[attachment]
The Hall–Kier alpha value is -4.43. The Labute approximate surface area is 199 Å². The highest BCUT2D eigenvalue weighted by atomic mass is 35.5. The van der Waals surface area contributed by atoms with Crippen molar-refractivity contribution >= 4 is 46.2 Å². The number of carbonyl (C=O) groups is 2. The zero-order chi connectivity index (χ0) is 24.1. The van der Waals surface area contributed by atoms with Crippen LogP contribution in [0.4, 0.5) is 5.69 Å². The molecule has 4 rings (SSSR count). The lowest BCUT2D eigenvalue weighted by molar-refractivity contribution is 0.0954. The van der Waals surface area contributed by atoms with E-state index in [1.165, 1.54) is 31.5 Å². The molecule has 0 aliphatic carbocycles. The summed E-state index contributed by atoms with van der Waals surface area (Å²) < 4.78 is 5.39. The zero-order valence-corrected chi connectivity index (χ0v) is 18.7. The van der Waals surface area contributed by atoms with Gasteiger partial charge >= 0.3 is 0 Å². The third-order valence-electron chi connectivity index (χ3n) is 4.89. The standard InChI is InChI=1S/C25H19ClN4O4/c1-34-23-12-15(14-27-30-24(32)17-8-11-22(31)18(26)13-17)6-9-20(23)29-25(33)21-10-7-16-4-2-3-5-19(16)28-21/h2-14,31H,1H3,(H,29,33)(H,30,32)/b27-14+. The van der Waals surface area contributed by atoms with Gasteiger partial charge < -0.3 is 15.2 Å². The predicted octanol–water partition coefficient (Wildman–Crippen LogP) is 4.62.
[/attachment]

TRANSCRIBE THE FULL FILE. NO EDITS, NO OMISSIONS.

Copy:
The Hall–Kier alpha value is -4.43. The Labute approximate surface area is 199 Å². The highest BCUT2D eigenvalue weighted by atomic mass is 35.5. The van der Waals surface area contributed by atoms with Crippen molar-refractivity contribution >= 4 is 46.2 Å². The number of carbonyl (C=O) groups is 2. The zero-order chi connectivity index (χ0) is 24.1. The van der Waals surface area contributed by atoms with Crippen LogP contribution in [0.4, 0.5) is 5.69 Å². The molecule has 4 rings (SSSR count). The lowest BCUT2D eigenvalue weighted by molar-refractivity contribution is 0.0954. The van der Waals surface area contributed by atoms with E-state index in [1.165, 1.54) is 31.5 Å². The molecule has 0 aliphatic carbocycles. The summed E-state index contributed by atoms with van der Waals surface area (Å²) < 4.78 is 5.39. The zero-order valence-corrected chi connectivity index (χ0v) is 18.7. The van der Waals surface area contributed by atoms with Gasteiger partial charge >= 0.3 is 0 Å². The third-order valence-electron chi connectivity index (χ3n) is 4.89. The standard InChI is InChI=1S/C25H19ClN4O4/c1-34-23-12-15(14-27-30-24(32)17-8-11-22(31)18(26)13-17)6-9-20(23)29-25(33)21-10-7-16-4-2-3-5-19(16)28-21/h2-14,31H,1H3,(H,29,33)(H,30,32)/b27-14+. The van der Waals surface area contributed by atoms with Gasteiger partial charge < -0.3 is 15.2 Å². The predicted octanol–water partition coefficient (Wildman–Crippen LogP) is 4.62.